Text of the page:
Richard Nevin reflects on a Saturday afternoon out.
I like Wolverhampton. I do, genuinely. I might dish out a light ribbing on the H&V forum and the title of this piece would back it up but it’s always been okay by me. I have friends from there, spent many a good night out in the Centre, sat in Ozzy’s Chair in the Gifford, been witness to legends at the Civic and I’m old enough to remember the Cheeky Monkey club night.
But when it comes to football, suddenly I’m not welcome so when I secured tickets to my first away game for some time, pre-match refreshment had to be taken elsewhere. Where many places manage to accommodate visitors, this appears to be beyond the authorities in charge past Bilston. Sensible policing, along with sensible licensees, mean that all can usually be catered for elsewhere without issue, but not here and not today. Still, their loss.
We were in the midst of a National Celebration but you wouldn’t have thought so in the hours leading up to the game. The rain battered against the window, the smell of fried food filled the air, and the TVs played silently on the wall, all but ignored by the Wolves and Villa fans happily discussing the forthcoming foray in perfect harmony.
Being situated in the city centre, Molineux is well served by public transport but from our starting point an Uber was the only option. Mercifully there was little small talk and we found ourselves back out in the drizzle at the wrong end of the ground but as my visits here have been few and far between I was happy enough to take in the sights. My last visit for a football match was back in 1989 when more of the place was closed than was open and Nigel Spink gave Steve Bull an ‘accidental’ cogwinder as they battled for the ball. We progressed in the League Cup and they were in recovery from the point of oblivion. Since then my only visit was to see Rod Stewart on another rainy day by the ring road some four years ago.
The exterior is neat and tidy, the Billy Wright statue suitably respectful but I’ve always found the colour scheme a bit garish, putting me in mind of a liquorice allsort. Access was straightforward enough and I had already been warned of the cramped conditions in the Steve Bull Lower concourse. It was a proper push and shove, not helped by the young ones and their penchant for standing grouped in the middle for a sing song and beer throwing competition. I retreated to the sidelines where I stayed until kick off.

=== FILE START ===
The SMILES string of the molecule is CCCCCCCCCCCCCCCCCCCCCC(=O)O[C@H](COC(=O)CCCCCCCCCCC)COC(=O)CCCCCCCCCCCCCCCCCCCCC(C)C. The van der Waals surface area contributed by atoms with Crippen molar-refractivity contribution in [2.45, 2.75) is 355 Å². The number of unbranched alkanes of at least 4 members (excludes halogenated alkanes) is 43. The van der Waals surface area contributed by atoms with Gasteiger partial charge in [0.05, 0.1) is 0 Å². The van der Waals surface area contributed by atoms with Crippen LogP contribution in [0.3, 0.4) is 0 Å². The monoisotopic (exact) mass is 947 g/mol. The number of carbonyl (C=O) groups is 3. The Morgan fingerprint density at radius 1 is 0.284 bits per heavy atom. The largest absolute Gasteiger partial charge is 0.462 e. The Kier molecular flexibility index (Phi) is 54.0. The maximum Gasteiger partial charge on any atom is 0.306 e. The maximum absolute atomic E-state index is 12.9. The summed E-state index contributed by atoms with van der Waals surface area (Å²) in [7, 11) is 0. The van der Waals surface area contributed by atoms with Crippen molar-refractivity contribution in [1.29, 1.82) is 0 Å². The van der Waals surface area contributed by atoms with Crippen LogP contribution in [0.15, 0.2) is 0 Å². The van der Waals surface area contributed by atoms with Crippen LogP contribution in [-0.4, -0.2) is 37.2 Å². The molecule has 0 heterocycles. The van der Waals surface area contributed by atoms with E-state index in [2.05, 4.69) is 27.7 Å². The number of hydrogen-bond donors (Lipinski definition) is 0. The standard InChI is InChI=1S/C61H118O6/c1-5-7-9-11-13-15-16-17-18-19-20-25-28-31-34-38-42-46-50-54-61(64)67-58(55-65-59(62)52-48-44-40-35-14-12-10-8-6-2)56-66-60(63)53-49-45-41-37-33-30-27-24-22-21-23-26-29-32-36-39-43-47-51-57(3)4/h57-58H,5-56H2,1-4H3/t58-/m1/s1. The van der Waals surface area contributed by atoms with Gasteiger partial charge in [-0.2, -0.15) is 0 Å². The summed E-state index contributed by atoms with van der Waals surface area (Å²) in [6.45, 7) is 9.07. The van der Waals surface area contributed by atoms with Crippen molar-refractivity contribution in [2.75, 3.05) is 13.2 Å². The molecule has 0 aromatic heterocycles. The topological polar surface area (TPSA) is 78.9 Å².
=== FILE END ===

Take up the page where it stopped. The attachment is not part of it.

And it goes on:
Inside the stadium looks good, spoilt somewhat by the ‘temporary’ stand populated by people in ponchos and looking incongruous in the moneyed world of the Premier League and I was still pondering how much they paid to sit in the rain when they, and their fellow fans, were on their feet to celebrate a goal. The recent rivalry between the sides is almost all one way and the locals were certainly excited about beating us. Which they did, but shouldn’t have which has been covered at length elsewhere.
The tram was the choice of transport home, strangely quiet as most home fans headed for a pint and Villa fans for the train. The walk back was rather tense, one verbal exchange ended in a fight but the police were almost walking in step with us to bring things to a very swift halt and a bit of nimble foot always enables you to avoid the skirmish in these situations. Once my companions alighted at Wednesbury I was exposed to the sort of football fan that insists on making conversation with you even when you show little interest, so I had to reluctantly summarise our performance to an insistent Wigan Athletic supporter.
Somewhat inevitably the West Midlands Railway connection I aimed for was cancelled so I had to give it a bit of Paul Simon at the almost deserted Hawthorns station. It got busier at Smerrick, where fans of both clubs got on board my second choice of train, their narrow victory giving one Wolves fan the gift of infinite wisdom about Aston Villa, something he imparted to his disinterested companions most of whom supported the vanquished.
I called into my local pub where, despite the festive bunting, talk was still of football, horses and house prices rather than hereditary privilege, the TV now a focus due to the match in progress and I looked back on a day, remarkable for being unremarkable in many respects. And I still like Wolverhampton.